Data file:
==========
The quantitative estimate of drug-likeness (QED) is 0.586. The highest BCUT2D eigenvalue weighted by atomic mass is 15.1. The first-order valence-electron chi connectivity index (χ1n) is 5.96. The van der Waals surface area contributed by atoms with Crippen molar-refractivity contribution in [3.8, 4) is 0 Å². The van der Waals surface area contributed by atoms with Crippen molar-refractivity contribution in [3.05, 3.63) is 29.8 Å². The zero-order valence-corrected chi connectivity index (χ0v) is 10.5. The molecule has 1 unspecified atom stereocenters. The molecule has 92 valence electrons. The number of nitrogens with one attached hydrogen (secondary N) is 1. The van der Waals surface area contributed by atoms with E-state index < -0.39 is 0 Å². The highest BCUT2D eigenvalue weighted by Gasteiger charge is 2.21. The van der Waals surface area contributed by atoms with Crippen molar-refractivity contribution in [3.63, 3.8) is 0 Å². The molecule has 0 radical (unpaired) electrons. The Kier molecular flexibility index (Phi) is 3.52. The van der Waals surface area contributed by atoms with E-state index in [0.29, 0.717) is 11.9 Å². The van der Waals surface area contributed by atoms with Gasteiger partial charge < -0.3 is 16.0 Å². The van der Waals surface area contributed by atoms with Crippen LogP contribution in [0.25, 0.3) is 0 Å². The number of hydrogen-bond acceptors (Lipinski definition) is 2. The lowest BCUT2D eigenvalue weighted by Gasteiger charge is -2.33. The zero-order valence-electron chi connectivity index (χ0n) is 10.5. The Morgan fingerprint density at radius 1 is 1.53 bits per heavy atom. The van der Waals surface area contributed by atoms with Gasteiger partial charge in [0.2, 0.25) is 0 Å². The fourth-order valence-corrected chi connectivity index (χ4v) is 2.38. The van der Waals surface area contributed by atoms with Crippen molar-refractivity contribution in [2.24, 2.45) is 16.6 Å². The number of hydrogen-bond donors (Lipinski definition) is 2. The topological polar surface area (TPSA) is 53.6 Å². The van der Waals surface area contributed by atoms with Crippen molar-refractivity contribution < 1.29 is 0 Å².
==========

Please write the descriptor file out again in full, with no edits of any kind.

The quantitative estimate of drug-likeness (QED) is 0.586. The highest BCUT2D eigenvalue weighted by atomic mass is 15.1. The first-order valence-electron chi connectivity index (χ1n) is 5.96. The van der Waals surface area contributed by atoms with Crippen molar-refractivity contribution in [3.8, 4) is 0 Å². The van der Waals surface area contributed by atoms with Crippen molar-refractivity contribution in [3.05, 3.63) is 29.8 Å². The zero-order valence-corrected chi connectivity index (χ0v) is 10.5. The molecule has 1 unspecified atom stereocenters. The molecule has 92 valence electrons. The number of nitrogens with one attached hydrogen (secondary N) is 1. The van der Waals surface area contributed by atoms with E-state index < -0.39 is 0 Å². The highest BCUT2D eigenvalue weighted by Gasteiger charge is 2.21. The van der Waals surface area contributed by atoms with Crippen molar-refractivity contribution in [3.63, 3.8) is 0 Å². The molecule has 0 radical (unpaired) electrons. The Kier molecular flexibility index (Phi) is 3.52. The van der Waals surface area contributed by atoms with E-state index in [0.29, 0.717) is 11.9 Å². The van der Waals surface area contributed by atoms with Gasteiger partial charge < -0.3 is 16.0 Å². The van der Waals surface area contributed by atoms with Crippen LogP contribution in [0.25, 0.3) is 0 Å². The number of hydrogen-bond acceptors (Lipinski definition) is 2. The lowest BCUT2D eigenvalue weighted by Gasteiger charge is -2.33. The zero-order valence-electron chi connectivity index (χ0n) is 10.5. The Morgan fingerprint density at radius 1 is 1.53 bits per heavy atom. The van der Waals surface area contributed by atoms with Gasteiger partial charge in [0.2, 0.25) is 0 Å². The fourth-order valence-corrected chi connectivity index (χ4v) is 2.38. The van der Waals surface area contributed by atoms with Crippen molar-refractivity contribution in [2.24, 2.45) is 16.6 Å². The number of hydrogen-bond donors (Lipinski definition) is 2. The topological polar surface area (TPSA) is 53.6 Å². The van der Waals surface area contributed by atoms with Crippen molar-refractivity contribution < 1.29 is 0 Å².